Monday, September 12, 2011

Over-Use of Randomization?

I just watched A. Deaton's talk on RCTs. It is very good and I think we should all take the time to watch/listen:

The basic idea he advocates is not blindly implementing RCTs and knowing what you are getting when you do (or even when you implement them without total blindness). From my recent experience trying to design an impact evaluation, I find myself wondering if randomization was necessary, and asking why, if we do use randomization, do we need a baseline? D-in-D requires a baseline of a treatment and a comparable control group. For RCTs we should technically only have to compare the outcome of interest after the treatment -- if the randomization worked we do not need to control for initial conditions. But not controlling for initial conditions seems like a very bad idea to me, in social sciences, since different initial conditions can lead to drastically different outcomes. And, after all, we cannot randomize on unobservables, the very thing we are trying to correct for.

Since we cannot observe the unobservables, there is no way to tell if your randomization really worked. We use means of observables of treatment and control as a way to suggest whether or not randomization worked for unobservables, but that same distribution according to observables can be achieved with matching techniques and the like. I find myself wanting to use randomization AND D-in-D so that I can achieve decent comparison groups, but D-in-D actually was born because economists could not randomize. Is randomization plus D-in-D an overkill? Do I spend a lot of money for an extensive baseline if randomization means I do not need outcome measures from the baseline?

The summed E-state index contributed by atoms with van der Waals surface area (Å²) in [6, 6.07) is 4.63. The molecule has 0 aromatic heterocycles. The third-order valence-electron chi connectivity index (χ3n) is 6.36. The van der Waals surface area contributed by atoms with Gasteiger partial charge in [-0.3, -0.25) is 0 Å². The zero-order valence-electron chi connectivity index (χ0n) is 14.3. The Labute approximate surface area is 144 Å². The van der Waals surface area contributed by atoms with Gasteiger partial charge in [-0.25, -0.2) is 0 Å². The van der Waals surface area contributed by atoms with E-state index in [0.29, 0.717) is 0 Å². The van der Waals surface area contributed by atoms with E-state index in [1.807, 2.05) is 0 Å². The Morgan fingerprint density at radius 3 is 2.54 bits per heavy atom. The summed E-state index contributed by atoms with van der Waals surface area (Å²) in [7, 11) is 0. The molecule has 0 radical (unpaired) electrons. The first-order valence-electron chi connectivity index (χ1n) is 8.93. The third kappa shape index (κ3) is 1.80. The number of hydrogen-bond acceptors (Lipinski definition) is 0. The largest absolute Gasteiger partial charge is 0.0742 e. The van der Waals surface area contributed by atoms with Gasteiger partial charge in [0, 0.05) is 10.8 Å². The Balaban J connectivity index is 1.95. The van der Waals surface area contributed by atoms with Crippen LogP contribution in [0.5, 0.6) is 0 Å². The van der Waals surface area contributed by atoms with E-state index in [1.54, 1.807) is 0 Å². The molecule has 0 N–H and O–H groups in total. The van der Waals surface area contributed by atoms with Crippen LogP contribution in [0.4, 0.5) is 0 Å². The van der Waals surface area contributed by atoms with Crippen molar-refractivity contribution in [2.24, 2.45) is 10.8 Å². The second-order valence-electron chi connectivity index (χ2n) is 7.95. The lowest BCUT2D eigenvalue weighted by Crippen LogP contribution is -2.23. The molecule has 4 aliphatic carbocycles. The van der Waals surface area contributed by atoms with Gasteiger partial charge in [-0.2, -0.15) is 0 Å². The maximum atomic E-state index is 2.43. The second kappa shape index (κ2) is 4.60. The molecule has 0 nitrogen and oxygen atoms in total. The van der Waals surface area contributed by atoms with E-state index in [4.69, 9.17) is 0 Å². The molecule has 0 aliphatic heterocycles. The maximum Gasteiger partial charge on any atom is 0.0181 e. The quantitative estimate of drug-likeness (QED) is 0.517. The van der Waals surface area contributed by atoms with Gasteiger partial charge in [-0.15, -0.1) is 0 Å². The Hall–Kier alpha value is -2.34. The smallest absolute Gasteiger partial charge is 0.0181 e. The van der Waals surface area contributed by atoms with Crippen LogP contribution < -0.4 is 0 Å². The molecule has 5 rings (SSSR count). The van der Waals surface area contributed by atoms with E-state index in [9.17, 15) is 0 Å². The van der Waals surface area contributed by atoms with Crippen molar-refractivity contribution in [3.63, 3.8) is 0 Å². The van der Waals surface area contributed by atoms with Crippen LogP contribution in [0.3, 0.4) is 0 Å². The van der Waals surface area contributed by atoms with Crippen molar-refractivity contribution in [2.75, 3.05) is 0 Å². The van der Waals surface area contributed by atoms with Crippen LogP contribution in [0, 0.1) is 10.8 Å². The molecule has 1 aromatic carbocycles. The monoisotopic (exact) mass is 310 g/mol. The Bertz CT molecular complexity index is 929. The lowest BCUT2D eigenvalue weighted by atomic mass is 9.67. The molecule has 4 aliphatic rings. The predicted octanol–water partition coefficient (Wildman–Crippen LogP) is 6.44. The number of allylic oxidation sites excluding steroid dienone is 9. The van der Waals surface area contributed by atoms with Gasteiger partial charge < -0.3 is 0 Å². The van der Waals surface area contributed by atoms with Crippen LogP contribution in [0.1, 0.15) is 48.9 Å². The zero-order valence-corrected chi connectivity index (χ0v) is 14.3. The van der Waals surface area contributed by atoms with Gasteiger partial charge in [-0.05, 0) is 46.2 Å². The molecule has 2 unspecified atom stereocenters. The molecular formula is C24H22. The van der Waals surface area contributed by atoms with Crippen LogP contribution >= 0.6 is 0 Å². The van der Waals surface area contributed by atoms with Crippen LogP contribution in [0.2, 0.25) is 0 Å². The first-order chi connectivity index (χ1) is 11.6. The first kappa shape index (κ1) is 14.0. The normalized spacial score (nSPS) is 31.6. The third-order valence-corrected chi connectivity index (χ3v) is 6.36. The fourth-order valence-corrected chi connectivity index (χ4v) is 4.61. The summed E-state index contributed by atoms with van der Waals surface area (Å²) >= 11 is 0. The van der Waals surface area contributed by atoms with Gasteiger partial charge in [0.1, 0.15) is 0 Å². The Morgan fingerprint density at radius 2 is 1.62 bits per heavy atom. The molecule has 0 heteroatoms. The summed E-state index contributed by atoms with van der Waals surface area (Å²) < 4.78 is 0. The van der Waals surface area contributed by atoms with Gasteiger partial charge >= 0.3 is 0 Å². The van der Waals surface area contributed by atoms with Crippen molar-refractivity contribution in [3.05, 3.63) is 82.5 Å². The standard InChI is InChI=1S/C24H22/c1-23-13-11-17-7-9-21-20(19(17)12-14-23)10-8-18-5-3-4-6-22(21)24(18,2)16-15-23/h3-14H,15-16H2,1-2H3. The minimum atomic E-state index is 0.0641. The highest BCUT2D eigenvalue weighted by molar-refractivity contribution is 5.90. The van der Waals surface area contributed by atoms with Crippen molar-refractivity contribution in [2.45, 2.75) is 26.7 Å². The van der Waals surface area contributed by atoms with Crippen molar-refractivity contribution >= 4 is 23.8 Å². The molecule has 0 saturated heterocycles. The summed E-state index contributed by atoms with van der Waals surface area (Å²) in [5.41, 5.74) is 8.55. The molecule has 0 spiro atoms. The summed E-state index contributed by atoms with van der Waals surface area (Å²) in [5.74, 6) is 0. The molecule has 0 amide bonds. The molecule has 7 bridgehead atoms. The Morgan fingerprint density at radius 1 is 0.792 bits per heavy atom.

1. There are severe identification issues with D-in-D alone though. Unless you have a natural experiment.

    Duflo had a response to Deaton. And so did these guys (I believe I sent you the link):

  2. Yes, read this one in 2009 when that debate first started.
    It's a slightly different point than the above.

    But D-D alone is not sure fire solution to extracting causality-especially without an experiment. The biggest issue being time invariant unobservables, but D-D also excacerbates the inconsistency of standard errors should there be measurement error (proof somewhere from labor class).

    The above paper mostly points to external validity.
    I like Blattman's article:

    which says-let's all just agree that there's nothing universally valid about RCT's in one context, and I'm surprised anybody would claim that.
    Rather, let's look at heterogenous effects using RCTs and experiments.

    Fafchamps said, and I agree with his statement that the idea of just using RCTs is ending. It must be contextualized in a theory before execution.